Professor McKellar has a life‐long involvement in the real estate industry and has consulted to businesses and governments in many parts of the world on real estate matters covering housing, development, finance and investment, asset management, and market performance. His recent work focuses on infrastructure in the context of private investment, rapid urbanization, population growth, and sustainable infrastructure, particularly in emerging economies where new technologies, new business models and socio-cultural factors play a significant role. He is actively involved in the Sustainable Infrastructure Fellowship Program announced in June 2018 to coincide with the G7 held at Quebec City, Canada. He has been involved in strategic issues related to real estate and infrastructure in both the private and public sectors. As principal of McKellar Associates Ltd., he specialized in strategic issues related to real estate and infrastructure.

    "Infrastructure is perhaps the fastest growing asset class, but it remains relatively immature and poorly understood.  This book provides valuable insights into evolution of the asset class, the perspectives of the main stakeholders and the opportunities and challenges for the future. 

    Over the past 15 years, Infrastructure has emerged as an important asset class for institutional investors. Despite this, the asset class remains relatively immature with many aspects poorly understood. In this context this book provides valuable insights into infrastructure investing, from the perspectives of investors, governments and, most critical of all, the users and beneficiaries of the asset class"

    Dr Peter Hobbs

    Managing Director, Head of Private Markets



    "James’ book is a valuable contribution to the growing literature on infrastructure businesses. Successfully utilizing private capital is an imperative for governments looking to build and maintain their evolving infrastructure needs and this book enriches our understanding of what the private sector seeks out when assessing infrastructure investments. Public stakeholders, students, industry professionals and anyone else keen for infrastructure will enjoy reading this book."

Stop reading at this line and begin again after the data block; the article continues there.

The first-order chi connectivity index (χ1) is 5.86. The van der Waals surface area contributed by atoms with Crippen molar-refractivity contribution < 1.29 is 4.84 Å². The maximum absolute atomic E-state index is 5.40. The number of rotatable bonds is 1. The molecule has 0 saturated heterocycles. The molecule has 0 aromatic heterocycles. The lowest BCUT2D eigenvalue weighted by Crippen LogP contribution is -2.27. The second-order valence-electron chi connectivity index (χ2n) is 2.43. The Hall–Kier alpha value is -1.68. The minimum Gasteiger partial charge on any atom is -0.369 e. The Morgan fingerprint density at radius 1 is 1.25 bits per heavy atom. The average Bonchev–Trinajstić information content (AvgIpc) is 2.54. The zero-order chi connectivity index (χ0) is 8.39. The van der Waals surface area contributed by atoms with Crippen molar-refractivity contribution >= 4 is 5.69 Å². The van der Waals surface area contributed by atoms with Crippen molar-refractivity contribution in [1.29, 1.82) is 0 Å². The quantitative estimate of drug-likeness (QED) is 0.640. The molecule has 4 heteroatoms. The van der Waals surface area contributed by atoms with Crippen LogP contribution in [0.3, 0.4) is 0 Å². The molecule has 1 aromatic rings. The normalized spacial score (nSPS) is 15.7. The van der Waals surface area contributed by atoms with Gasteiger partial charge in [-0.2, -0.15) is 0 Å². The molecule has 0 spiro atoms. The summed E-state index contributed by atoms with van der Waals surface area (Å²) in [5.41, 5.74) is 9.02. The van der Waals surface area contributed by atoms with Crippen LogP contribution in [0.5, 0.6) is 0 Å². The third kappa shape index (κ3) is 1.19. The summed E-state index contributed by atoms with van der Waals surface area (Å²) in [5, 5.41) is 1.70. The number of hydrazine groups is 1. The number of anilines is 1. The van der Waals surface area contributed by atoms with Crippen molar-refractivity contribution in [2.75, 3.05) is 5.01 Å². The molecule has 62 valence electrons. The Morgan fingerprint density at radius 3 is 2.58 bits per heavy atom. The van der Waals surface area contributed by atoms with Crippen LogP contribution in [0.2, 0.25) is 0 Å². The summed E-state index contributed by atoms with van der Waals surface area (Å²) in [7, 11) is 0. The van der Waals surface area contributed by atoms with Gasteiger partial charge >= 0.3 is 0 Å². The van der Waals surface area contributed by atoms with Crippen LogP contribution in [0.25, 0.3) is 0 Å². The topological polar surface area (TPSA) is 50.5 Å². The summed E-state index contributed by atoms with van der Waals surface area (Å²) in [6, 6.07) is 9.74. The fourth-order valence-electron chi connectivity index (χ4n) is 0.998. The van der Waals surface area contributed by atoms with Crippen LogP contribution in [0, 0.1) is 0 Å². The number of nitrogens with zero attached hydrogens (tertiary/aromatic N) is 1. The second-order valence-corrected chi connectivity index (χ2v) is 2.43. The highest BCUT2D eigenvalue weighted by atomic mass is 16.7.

Aaron Vale, CFA, CAIA
    Managing Director, Co-Head of Indirect Infrastructure

    CBRE Investment Management


    "Given the growing realisation that the quality of infrastructure is absolutely key to every country’s aspirations, James McKellar’s work is not only timely but also spot on: just as much as there is an ‘infrastructure gap’, there is a ‘knowledge gap’ between the public and private on how to successfully prepare, procure, fund, finance, operate and maintain the type of future-ready infrastructure people expect. McKellar’s work makes great strides in helping to close that gap."

    Matthew Jordan-Tank

    Director, Sustainable Infrastructure Policy and Project Preparation, European Bank for Reconstruction and Development (EBRD)

    "James’ perspective on the flow of capital into infrastructure is both refreshing and needed.  Understanding how to access private sector creativity and risk-taking is crucial to addressing the most vexing problems in infrastructure today.  The challenge to the public sector is to find ways to harness the natural profit-seeking motivation of the private sector in the service of the public interest.  The potential exists cross the globe and the returns to both the public and private sector can be immense and simultaneous." 

    Stephen C. Beatty

    Global Chairman (Non-Exec), Infrastructure and Chairman, Global Cities Center of Excellence

    KPMG in Canada